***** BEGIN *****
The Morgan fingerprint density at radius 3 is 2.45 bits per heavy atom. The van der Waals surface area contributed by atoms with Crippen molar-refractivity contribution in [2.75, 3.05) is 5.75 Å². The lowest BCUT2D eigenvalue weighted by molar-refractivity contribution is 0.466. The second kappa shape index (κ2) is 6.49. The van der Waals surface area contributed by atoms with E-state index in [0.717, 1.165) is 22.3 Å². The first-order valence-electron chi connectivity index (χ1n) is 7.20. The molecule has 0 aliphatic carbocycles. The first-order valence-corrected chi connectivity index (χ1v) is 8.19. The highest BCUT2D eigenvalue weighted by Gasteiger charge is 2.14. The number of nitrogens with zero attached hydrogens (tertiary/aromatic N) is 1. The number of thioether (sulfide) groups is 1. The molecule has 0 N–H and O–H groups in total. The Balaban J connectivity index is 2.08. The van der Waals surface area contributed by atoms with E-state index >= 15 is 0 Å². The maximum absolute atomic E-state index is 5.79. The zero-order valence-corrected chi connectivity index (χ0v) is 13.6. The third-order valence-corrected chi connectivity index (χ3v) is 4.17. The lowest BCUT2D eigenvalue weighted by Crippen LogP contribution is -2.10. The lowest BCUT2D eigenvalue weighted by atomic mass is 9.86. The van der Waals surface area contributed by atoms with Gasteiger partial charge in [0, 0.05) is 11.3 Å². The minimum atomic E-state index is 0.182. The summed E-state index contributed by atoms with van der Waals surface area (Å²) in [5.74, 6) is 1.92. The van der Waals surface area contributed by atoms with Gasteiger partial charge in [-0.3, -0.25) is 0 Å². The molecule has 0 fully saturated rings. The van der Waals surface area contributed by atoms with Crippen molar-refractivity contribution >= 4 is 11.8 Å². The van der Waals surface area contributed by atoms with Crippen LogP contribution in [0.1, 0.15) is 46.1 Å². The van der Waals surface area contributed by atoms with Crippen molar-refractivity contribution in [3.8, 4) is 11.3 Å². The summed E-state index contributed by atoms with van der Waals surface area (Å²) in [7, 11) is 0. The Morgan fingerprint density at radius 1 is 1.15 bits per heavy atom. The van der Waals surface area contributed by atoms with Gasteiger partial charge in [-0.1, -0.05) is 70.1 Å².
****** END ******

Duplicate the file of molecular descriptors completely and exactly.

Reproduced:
The Morgan fingerprint density at radius 3 is 2.45 bits per heavy atom. The van der Waals surface area contributed by atoms with Crippen molar-refractivity contribution in [2.75, 3.05) is 5.75 Å². The lowest BCUT2D eigenvalue weighted by molar-refractivity contribution is 0.466. The second kappa shape index (κ2) is 6.49. The van der Waals surface area contributed by atoms with E-state index in [0.717, 1.165) is 22.3 Å². The first-order valence-electron chi connectivity index (χ1n) is 7.20. The molecule has 0 aliphatic carbocycles. The first-order valence-corrected chi connectivity index (χ1v) is 8.19. The highest BCUT2D eigenvalue weighted by Gasteiger charge is 2.14. The number of nitrogens with zero attached hydrogens (tertiary/aromatic N) is 1. The number of thioether (sulfide) groups is 1. The molecule has 0 N–H and O–H groups in total. The Balaban J connectivity index is 2.08. The van der Waals surface area contributed by atoms with E-state index >= 15 is 0 Å². The maximum absolute atomic E-state index is 5.79. The zero-order valence-corrected chi connectivity index (χ0v) is 13.6. The third-order valence-corrected chi connectivity index (χ3v) is 4.17. The lowest BCUT2D eigenvalue weighted by Crippen LogP contribution is -2.10. The lowest BCUT2D eigenvalue weighted by atomic mass is 9.86. The van der Waals surface area contributed by atoms with Gasteiger partial charge in [0, 0.05) is 11.3 Å². The minimum atomic E-state index is 0.182. The summed E-state index contributed by atoms with van der Waals surface area (Å²) in [5.74, 6) is 1.92. The van der Waals surface area contributed by atoms with Gasteiger partial charge in [-0.3, -0.25) is 0 Å². The molecule has 0 fully saturated rings. The van der Waals surface area contributed by atoms with Crippen molar-refractivity contribution >= 4 is 11.8 Å². The van der Waals surface area contributed by atoms with Crippen LogP contribution in [0.1, 0.15) is 46.1 Å². The van der Waals surface area contributed by atoms with Crippen molar-refractivity contribution in [3.8, 4) is 11.3 Å². The summed E-state index contributed by atoms with van der Waals surface area (Å²) in [7, 11) is 0. The Morgan fingerprint density at radius 1 is 1.15 bits per heavy atom. The van der Waals surface area contributed by atoms with Gasteiger partial charge in [-0.1, -0.05) is 70.1 Å².